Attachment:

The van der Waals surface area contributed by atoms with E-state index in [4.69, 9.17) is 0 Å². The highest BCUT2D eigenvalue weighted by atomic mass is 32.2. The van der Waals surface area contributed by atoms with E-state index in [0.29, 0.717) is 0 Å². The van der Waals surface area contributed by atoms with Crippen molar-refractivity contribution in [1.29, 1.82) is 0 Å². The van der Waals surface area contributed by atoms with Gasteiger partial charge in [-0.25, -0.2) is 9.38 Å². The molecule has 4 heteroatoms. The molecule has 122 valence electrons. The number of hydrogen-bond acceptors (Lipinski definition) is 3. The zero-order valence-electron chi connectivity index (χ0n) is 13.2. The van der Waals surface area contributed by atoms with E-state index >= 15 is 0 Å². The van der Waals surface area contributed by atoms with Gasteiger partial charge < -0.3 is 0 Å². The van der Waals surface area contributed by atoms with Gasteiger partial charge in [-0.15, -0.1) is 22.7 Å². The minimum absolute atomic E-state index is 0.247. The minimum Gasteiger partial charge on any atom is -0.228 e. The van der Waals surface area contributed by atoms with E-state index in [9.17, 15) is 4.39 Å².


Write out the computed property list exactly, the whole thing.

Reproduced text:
The van der Waals surface area contributed by atoms with E-state index in [4.69, 9.17) is 0 Å². The highest BCUT2D eigenvalue weighted by atomic mass is 32.2. The van der Waals surface area contributed by atoms with E-state index in [0.29, 0.717) is 0 Å². The van der Waals surface area contributed by atoms with Crippen molar-refractivity contribution in [1.29, 1.82) is 0 Å². The van der Waals surface area contributed by atoms with Gasteiger partial charge in [-0.25, -0.2) is 9.38 Å². The molecule has 4 heteroatoms. The molecule has 122 valence electrons. The number of hydrogen-bond acceptors (Lipinski definition) is 3. The zero-order valence-electron chi connectivity index (χ0n) is 13.2. The van der Waals surface area contributed by atoms with E-state index >= 15 is 0 Å². The van der Waals surface area contributed by atoms with Gasteiger partial charge < -0.3 is 0 Å². The van der Waals surface area contributed by atoms with Gasteiger partial charge in [-0.15, -0.1) is 22.7 Å². The minimum absolute atomic E-state index is 0.247. The minimum Gasteiger partial charge on any atom is -0.228 e. The van der Waals surface area contributed by atoms with E-state index in [9.17, 15) is 4.39 Å².